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Thread: A Lab to process ULF Film

  1. #1

    Join Date
    Oct 2008
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    A Lab to process ULF Film

    I was wondering if there are any photolabs in LA or San Francisco that might be able to process ultra large format black and white film as a kind of custom order.

    This would be either 12x20 or 16x20.

    I have access to a very large process camera at a small-town newspaper in central California. I would like to use it to take portraits. I posted about this recently. I've decided against using lithographic film because it's too slow, especially with the very narrow depth of field I'd get shooting a 19" lens wide open. So I'm thinking of using a fast black & white film [tmax 400 or hp5] and a strobe light set on full power.

    A wall bisects the camera [I said it was big] and the rear of the camera opens into it's own dark room. The camera has a vaccum powered back that will hold the film in place. I'll have to do this in total darkness but I'm used to leading film in my changing tent so I think it's doable.

    The problem is that I'm a near total novice when it comes to the darkroom. I mostly shoot color, and this is really kind of a one-off project. I'll only have access to this camera for another month so I'm wondering if I can shoot these negatives and then find some lab that will process them for me. I'm located near Fresno so LA or SF are the logical spots.

    Any suggestions are appreciated!

    Thanks!
    Thomas

  2. #2

    Join Date
    Oct 2008
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    Re: A Lab to process ULF Film

    I should add that I am also playing around with using 4x5 film. Since the copy camera has vaccum powered back I'm also going to try laying out sheets of 4x5 film in a 3x4 grid to make a 12x20 grid. I even bought a developing tank, mostly so I don't have to drive 3 hours to LA or san Francisco.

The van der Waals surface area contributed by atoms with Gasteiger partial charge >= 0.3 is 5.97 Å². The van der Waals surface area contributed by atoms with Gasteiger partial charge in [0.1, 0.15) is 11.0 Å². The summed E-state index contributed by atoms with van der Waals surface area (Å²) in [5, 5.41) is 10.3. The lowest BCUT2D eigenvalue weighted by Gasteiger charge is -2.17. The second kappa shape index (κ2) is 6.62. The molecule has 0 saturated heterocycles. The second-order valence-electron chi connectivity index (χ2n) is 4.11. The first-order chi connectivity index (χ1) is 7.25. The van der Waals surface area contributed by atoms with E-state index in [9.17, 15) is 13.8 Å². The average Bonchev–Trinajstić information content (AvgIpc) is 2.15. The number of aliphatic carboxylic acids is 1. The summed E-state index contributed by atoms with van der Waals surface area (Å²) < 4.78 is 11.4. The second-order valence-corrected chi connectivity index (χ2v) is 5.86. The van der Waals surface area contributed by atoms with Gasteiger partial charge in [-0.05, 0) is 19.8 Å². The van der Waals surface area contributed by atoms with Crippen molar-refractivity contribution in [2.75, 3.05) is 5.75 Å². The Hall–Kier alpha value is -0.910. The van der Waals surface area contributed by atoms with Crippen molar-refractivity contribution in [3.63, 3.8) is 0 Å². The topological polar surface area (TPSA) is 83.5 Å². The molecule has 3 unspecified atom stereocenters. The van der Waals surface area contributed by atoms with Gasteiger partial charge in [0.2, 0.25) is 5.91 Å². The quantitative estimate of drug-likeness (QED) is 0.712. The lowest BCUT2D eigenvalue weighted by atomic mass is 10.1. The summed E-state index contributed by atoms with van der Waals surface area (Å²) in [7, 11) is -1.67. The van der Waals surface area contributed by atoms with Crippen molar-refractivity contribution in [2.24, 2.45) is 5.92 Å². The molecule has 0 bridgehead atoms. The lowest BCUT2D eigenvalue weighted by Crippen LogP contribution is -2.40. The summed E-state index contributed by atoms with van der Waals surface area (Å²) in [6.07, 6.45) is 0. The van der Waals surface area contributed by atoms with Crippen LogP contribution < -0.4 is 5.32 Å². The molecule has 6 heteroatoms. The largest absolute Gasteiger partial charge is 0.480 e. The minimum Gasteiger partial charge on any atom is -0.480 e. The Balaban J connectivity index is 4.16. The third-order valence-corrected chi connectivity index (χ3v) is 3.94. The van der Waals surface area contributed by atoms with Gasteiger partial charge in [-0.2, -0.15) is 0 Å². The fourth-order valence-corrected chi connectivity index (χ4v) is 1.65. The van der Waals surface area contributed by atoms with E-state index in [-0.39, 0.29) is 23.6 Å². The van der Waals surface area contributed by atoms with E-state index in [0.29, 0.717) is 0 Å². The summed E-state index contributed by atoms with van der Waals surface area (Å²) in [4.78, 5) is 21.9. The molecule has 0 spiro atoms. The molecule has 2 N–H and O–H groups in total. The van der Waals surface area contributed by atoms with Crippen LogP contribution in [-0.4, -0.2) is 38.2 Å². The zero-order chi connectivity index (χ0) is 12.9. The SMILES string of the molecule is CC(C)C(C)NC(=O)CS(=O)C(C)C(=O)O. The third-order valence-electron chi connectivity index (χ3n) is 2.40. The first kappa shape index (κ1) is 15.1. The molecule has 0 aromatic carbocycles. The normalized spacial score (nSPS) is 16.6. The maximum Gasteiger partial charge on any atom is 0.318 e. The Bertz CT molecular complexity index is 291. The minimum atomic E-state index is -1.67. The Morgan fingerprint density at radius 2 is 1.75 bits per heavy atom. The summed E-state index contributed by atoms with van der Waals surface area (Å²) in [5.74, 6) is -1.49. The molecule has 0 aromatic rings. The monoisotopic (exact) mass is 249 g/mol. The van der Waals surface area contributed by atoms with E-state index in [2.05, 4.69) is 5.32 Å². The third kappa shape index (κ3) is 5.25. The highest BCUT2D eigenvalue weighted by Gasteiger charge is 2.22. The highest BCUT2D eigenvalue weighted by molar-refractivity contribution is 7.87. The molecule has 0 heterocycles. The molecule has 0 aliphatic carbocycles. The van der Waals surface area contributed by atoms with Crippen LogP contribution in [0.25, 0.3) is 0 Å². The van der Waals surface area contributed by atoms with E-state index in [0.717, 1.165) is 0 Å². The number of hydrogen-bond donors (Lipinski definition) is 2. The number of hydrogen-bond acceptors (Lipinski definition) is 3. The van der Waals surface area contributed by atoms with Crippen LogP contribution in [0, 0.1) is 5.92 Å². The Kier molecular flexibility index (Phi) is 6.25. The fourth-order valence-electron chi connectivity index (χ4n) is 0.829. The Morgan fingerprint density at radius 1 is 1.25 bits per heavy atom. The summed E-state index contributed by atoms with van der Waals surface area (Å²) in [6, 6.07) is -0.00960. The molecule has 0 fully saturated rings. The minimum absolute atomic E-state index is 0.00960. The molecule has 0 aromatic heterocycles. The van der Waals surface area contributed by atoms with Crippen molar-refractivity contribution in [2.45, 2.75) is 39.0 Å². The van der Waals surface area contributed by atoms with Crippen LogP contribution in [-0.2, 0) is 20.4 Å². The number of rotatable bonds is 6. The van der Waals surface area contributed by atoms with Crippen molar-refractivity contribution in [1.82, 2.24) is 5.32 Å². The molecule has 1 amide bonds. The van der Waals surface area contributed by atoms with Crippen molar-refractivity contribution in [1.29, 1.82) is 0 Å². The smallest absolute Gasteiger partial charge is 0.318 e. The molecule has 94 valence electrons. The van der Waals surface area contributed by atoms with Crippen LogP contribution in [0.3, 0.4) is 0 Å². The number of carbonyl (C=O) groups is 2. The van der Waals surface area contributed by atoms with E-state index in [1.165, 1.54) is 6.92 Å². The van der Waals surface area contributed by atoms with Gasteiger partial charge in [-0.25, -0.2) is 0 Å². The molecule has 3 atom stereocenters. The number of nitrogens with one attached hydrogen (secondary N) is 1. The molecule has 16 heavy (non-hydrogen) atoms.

I don't want to appear sacreligious to all the darkroom artisans out there.

  3. #3
    Big Negs Rock!
    Join Date
    Mar 2000
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    Pasadena
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    1,120

    Re: A Lab to process ULF Film

    I used to work with one of these cameras. There should be developing trays around. And the process isn't hard. Just search the site and pick you film and shoot some tests. In some ways the lighting is more important than the exact developing time. There is some leeway in that where you can use VC paper.

    Sounds like fun!
    Mark Woods

    Large Format B&W
    Cinematography Mentor at the American Film Institute
    Past President of the Pasadena Society of Artists
    Director of Photography
    Pasadena, CA
    www.markwoods.com

  4. #4

    Join Date
    May 2009
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    Kihei, HI
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    Re: A Lab to process ULF Film

    Gamma in SF is probably the only lab that could handle that. Your other option would be to call RayKo in SF and see if you can hire one of their instructors or artists to process it per consultation. They certainly have the equipment to handle 20x24.

  5. #5
    Tri Tran's Avatar
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    Montreal , Canada. Los Angeles, California
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    Re: A Lab to process ULF Film

    I suggest you to contact Tracy. He's in Berkeley.
    http://www.mammothcamera.com/contact.html

  6. #6

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    Re: A Lab to process ULF Film

    Hi,

    Just an update to this post. I ended up processing the negatives at Gamma. They charged me their hourly rate and let me sit in on the whole process. It was fun, informative and educational. They're great guys and I'd recommend them without hesitation. I also contacted Tracy and he was also willing to processing the film.

    I also processed a few myself and, honestly, it wasn't that hard. If you have the darkroom space and big trays it's not difficult. My main issue was having a dust-free space to dry the negatives. I didn't have one and Gamma did.

    If you're curious, here are the results:

    http://www.thomaslockehobbs.com/sentinel/

    I haven't linked to this from my main page yet as I need to write some texts to accompany the series and post various contextual photos, not to mention the "behind the scenes" video I shot. However, in summary, it is a series of portraits of the employees of a small town newspaper taken with the process camera that is still used to produce the newspaper. The digitizations were done simply by photographing the negatives on a lightable.

    Thanks for all the suggestions.
    Thomas

    -t

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